by Molectin April 04, 2009
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the sport of gods, requires constant physical exertion, perfect poise, balance, timing, awareness, brute force, and a sensitive touch.
to err is human, to erg is devine
by ergoff November 12, 2004
A sport which takes up all excess time
I can't hook up with you, I have crew
by Tine March 16, 2005
Crew (krü) n. 1. a sport practiced in rowing boats where the participants willfully awake before dawn and run to practice where they spend one to two hours sitting on a hard wood seat and pull on oars to such a level as to cause their bodies to go into oxygen debt, resulting in the formation of lactic acid in their blood, which causes substantial pain and discomfort in all major muscle groups. This activity is usually performed twice a day in the name of fun, and is conducted under the demonic supervision of a person called "Coach" with the help of his trained servant named "Coxswain".
Me: What are you up to spring break?
Kali: Going to texas with Crew. . .growl.
by Jordon (Kali) March 23, 2006
Crew is like crack. It interferes with your sleep. It destroys your body. It introduces you to totally weird people. It's expensive. It takes you away from the real world and into a fantasy land. You start doing it way too much, as you build up a tolerance. You can't stop. You love it, but you know that you shouldn't. You stick with it, because you have this bizzare idea that life would just not be the same without it.
I can't I have Crew
by gigi louise March 31, 2009
By far one of the most misunderstood and tight-woven sports known to man. A high-school crew is usually frowned upon as a "cult", due to the immense amount of commitment and unity found amongst the rowers and Cox'ns. By attending and perticipating in regular practices, a rower will develop a well toned, muscular, "Ripped like Jesus" appearance.
Contrary to popular belief, Rowing is not just for the preppy kids. The majority, sadly enough, of crews is made up of preppy kids because of the immense costs of boats and equipment. a single oar costs approximately $250 USD. Boats range in price from $2,500USD. to $250,000+USD.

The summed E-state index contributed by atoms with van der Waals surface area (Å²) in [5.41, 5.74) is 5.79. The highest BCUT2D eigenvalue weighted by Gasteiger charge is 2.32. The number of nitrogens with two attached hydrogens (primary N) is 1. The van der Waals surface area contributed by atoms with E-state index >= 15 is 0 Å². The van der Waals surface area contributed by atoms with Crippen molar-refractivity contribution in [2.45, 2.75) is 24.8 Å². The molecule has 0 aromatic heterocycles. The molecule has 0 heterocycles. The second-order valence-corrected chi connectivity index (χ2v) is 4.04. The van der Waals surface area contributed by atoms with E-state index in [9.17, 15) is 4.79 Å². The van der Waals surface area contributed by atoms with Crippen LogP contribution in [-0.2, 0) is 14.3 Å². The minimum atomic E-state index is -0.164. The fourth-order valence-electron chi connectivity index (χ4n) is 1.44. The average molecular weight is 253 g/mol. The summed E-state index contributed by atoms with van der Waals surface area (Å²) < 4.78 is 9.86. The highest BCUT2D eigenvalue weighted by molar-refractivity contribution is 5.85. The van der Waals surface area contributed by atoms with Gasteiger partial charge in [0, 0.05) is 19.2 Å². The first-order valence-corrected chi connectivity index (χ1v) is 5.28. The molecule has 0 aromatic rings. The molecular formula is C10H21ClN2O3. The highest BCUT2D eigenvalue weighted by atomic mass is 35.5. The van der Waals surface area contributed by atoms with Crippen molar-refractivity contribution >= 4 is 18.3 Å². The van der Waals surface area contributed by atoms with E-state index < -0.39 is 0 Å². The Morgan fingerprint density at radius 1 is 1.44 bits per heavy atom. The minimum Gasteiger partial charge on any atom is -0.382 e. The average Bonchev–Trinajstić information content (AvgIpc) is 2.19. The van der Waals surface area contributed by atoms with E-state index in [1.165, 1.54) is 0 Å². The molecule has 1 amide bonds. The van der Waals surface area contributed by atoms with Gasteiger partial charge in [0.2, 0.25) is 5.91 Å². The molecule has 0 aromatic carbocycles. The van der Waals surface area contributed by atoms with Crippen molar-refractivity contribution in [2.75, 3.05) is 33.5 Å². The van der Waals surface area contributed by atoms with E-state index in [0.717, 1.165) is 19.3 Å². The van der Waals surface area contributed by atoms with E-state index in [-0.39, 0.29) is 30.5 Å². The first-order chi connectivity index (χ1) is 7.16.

In the winter and off season, rowers use an erg (see mideval torture machine)for training. A college rower is known to exert his- or herself so far as to vomit while still erging, or even find him-/herself unable to stand.

Ironically, Crew is the only sport derived from a form of capital punishment. (see vikings)
Football player(stereotypical) : You row a straight line, how hard is that?
Rower :Hard. but I'll ignore that comment if you spell Football.
Football player: P-i-g-s-k-i-n
Rower: good boy. *is carried off by a group of ladies.

Student: You're the guy who yells stroke, right?
Cox'n : I yell -At- stroke -seat-.. but no. "stroke" is not a normal call
(Slogan of a local crew team that can only safely hold practices in the morning)

We do more before dawn than you do all day.
by Cox'n June 22, 2006
Sport in which 1-8 people row a racing shell down a river 1500-2000 meters. Usually takes around 6 minutes to finish. Practice is run by a coach and his ever faithful coxwain. There are 2 types of shells, scullers, in which every rower has 2 oars, and standard, when each rower has 1 oar, port or starbord. During the offseason rowers practice on ergs. Rowers are also known to train as hard as some of the most physical sports there are. A common misconseption is that rowers arms are really strong, little do the public know, that rowers use mainly there legs.
Shit man crew is the greatest sport ever. Damn this sport gave me a sexy body.
by 1337 |-|4x0|2 April 19, 2006